Proposed Air Force Acquisition of New F-15EXs
(Source: Congressional Research Service; issued March 19, 2019)
Boeing’s proposed new F-15EX would be based on the most advanced Eagles currently in production for Qatar and Saudi Arabia (pictured), but with additional radar and other subsystems unique to the United States. (Twitter photo)
The Trump Administration's FY2020 budget proposal includes a request for $1.1 billion to buy 8 F-15EX aircraft, the first procurement toward a planned initial buy of 144. This proposal represents a change from previous Air Force plans to procure only stealthy "fifth-generation" fighter aircraft. What is an F-15EX, and why might the Air Force have changed plans?

What Is an F-15EX?

The Air Force received its first F-15 Eagle air superiority fighter in 1974. Subsequently, the F-15 evolved to encompass more roles, most notably with the deployment of the F-15E Strike Eagle in 1989. The F-15E added substantial air-to-ground capability, including a second cockpit for a weapons systems operator. The Air Force has 453 F-15s of all variants, the last of which was ordered in 2001. Since then, F-15s have been in continuous production for a variety of international customers, including (among others) Israel, Saudi Arabia, and Japan.

Current F-15s have stronger airframes and more advanced sensors, processors, and flight control systems than those in the U.S. fleet. Many also include conformal fuel tanks to extend range and increase payload. The proposed F-15EXwould be based on the most advanced Eagles, currently in production for Qatar, and add radar and other subsystems unique to the United States. Boeing says that the F-15EX would have 70% parts commonality with existing U.S. F-15s.

Why Is the Air Force Requesting F-15EXs?

Air Force Secretary Heather Wilson has said publicly that the Air Force did not request the F-15EXs in its initial FY2020 budget submission. This proposal appears to have been added by the Office of the Secretary of Defense during the budget build process, without a request for proposals or explanation.

However, Air Force officials have subsequently offered several justifications for the F-15EX:

-- In addition to the eight F-15 EXs, the FY2020 budget proposal reportedly includes $949 million for upgrades to existing F-15s. While costing more per aircraft than modernizing legacy F-15s, a new F-15EX would yield more future life. Replacing the older, 1980s-era F-15Cs with F-15EXs could enable the Air Force to avoid some or all of those upgrades.

-- Buying F-15s, according to the Air Force, is an economical way of reaching the service's goals for fighter fleet size and average age.

--F-15s could also cost less to operate over time than fifth-generation fighters like the F-35. (It may be noted that the per-hour cost of F-15s is fairly well established, while there is less real-world experience with the F-35 fleet, so a direct comparison is difficult.)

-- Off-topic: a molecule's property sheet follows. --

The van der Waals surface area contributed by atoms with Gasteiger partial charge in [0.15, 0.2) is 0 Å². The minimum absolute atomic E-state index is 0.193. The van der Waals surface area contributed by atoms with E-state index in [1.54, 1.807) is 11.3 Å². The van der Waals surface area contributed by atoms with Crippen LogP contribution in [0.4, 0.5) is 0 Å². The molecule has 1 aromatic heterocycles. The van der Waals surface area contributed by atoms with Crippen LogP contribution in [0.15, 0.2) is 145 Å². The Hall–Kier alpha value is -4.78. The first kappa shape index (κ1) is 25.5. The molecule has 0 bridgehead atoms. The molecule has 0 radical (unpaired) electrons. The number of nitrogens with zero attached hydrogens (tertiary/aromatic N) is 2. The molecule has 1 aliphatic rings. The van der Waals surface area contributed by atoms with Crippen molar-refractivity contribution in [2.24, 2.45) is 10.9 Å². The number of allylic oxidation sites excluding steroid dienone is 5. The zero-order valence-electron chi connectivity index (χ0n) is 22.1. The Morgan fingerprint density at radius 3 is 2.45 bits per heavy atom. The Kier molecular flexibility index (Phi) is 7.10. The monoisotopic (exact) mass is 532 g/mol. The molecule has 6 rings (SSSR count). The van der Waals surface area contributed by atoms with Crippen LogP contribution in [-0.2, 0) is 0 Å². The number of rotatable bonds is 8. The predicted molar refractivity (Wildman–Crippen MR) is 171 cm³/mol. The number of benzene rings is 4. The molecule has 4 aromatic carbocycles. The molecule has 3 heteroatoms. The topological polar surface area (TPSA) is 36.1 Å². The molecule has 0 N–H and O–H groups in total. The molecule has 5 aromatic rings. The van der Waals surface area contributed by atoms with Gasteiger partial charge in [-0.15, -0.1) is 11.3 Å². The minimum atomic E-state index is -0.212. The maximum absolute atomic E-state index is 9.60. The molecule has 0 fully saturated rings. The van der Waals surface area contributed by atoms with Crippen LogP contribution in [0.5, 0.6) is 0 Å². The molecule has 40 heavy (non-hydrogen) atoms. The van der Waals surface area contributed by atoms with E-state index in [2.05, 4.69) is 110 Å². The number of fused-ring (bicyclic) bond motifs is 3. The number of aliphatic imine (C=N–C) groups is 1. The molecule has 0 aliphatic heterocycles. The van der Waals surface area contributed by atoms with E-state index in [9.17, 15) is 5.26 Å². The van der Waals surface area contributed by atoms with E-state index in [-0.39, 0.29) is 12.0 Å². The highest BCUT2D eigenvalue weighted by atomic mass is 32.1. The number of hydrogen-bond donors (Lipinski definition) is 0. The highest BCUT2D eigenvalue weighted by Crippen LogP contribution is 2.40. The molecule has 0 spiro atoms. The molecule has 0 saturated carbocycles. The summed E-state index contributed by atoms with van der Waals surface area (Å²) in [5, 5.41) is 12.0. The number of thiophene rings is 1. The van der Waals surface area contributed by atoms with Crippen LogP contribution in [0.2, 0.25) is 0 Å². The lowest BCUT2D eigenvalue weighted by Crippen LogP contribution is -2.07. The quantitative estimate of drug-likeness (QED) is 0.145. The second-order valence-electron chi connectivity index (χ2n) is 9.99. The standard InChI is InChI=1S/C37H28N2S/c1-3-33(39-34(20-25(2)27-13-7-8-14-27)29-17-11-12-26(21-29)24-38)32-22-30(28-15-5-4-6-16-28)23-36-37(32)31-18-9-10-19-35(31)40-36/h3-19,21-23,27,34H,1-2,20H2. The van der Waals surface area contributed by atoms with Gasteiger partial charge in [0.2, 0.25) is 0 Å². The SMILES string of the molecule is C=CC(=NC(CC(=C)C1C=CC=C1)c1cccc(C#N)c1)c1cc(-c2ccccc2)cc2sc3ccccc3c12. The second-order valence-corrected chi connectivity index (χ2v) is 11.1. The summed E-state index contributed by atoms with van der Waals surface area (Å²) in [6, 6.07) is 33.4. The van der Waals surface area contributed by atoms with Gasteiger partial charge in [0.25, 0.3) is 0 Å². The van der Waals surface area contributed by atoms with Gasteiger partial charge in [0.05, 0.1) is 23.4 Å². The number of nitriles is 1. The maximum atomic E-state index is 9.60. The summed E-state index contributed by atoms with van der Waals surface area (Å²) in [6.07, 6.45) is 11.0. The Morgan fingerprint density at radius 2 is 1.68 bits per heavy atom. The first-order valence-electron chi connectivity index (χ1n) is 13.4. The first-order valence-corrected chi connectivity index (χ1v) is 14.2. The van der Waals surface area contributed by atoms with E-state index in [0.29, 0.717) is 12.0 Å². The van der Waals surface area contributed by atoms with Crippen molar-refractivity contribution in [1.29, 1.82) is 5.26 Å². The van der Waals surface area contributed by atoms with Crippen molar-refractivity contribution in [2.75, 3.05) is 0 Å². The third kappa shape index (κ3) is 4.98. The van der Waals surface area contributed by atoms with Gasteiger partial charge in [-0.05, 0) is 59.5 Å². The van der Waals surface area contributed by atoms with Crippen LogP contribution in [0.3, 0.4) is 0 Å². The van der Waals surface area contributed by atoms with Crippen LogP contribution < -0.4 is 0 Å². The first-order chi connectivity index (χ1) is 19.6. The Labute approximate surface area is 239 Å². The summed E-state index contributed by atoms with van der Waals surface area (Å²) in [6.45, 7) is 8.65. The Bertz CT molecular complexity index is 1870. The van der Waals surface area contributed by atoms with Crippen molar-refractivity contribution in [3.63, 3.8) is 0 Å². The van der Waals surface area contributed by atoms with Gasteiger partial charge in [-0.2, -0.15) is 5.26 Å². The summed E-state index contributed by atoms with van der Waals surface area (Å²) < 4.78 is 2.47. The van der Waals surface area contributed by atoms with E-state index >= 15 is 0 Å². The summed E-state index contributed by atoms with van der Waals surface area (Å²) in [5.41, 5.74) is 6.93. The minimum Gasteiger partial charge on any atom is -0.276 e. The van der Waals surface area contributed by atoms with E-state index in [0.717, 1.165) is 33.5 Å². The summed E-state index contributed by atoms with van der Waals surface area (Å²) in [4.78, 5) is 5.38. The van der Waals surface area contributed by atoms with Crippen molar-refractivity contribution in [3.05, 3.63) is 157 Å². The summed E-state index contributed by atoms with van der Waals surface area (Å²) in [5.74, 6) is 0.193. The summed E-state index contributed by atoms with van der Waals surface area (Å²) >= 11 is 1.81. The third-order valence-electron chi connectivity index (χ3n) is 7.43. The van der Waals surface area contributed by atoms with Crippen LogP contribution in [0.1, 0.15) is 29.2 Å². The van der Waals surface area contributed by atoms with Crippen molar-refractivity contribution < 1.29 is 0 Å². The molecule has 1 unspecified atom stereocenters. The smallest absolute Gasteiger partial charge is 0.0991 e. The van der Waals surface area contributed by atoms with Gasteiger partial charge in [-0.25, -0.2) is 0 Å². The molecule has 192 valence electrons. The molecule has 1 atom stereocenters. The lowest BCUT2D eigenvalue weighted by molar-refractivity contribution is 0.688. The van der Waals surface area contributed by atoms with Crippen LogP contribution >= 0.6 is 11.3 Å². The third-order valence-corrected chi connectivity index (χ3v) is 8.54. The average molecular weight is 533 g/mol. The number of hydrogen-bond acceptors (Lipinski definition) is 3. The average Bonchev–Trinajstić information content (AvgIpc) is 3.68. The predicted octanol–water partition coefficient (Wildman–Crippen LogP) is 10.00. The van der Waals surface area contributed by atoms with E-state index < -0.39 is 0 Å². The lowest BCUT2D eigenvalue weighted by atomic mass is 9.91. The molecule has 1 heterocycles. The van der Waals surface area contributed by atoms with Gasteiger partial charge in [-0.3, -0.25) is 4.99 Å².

Does the F-15EX Replace the F-35?

The Air Force has been at pains to emphasize that the F-35 and F-15EX are not rivals, but complementary. The F-35brings superior stealth and sensor fusion; the F-15 can carry more payload. (Air Force officials describe this as the difference between "capability" and "capacity.") The message of different missions can also be seen in the emphasis onF-15EX as an alternative to modernizing existing F-15s in their existing roles.

Given a fixed Air Force budget top line, however, increases in one program require cuts in others. According to Air Force Chief of Staff General David Goldfein, "If we had the money, those would be 72 F-35s. But we've gotta look at this from a cost/business case.”

While maintaining the planned purchase of 48 F-35As in FY2020, the Administration's FY2020 budget submission reduces out year F-35As from the previous plan by 24 aircraft through FY2024. This may not be a direct correlation, but has led some to see a tension between the two programs. (A reduction in the number of F-35s requested in FY2020compared to previous plans comes mainly from a reduction in Marine Corps purchases of the F-35B rather than Air Force F-35As.)

Possible Questions

-- Should acquisition of new fighters be a competitive procurement?

-- What are the relative costs of upgrading and modernizing existing F-15s as opposed to buying new ones?

-- How many flight hours does the Air Force expect to get from the jets in each case?

-- If new F-15EXs are purchased, would the Air Force retire older F-15s rather than upgrading them? How many upgrades would be foregone for each new F-15 purchased?

-- How does the replacement of F-15s fit with the Air Force's declared goal of growing to 386 squadrons?

-- If stealthy aircraft are required in a given conflict only until the air defenses are taken down, which allows older-technology aircraft to operate with impunity, does it make sense to size the buy of fifth-generation aircraft to requirements for the early phases of conflict?

-- What is DOD's commitment to completing the planned buy of F-35As?

-- How does the F-15EX fit with the current National Military Strategy emphasizing capability against sophisticated adversaries?


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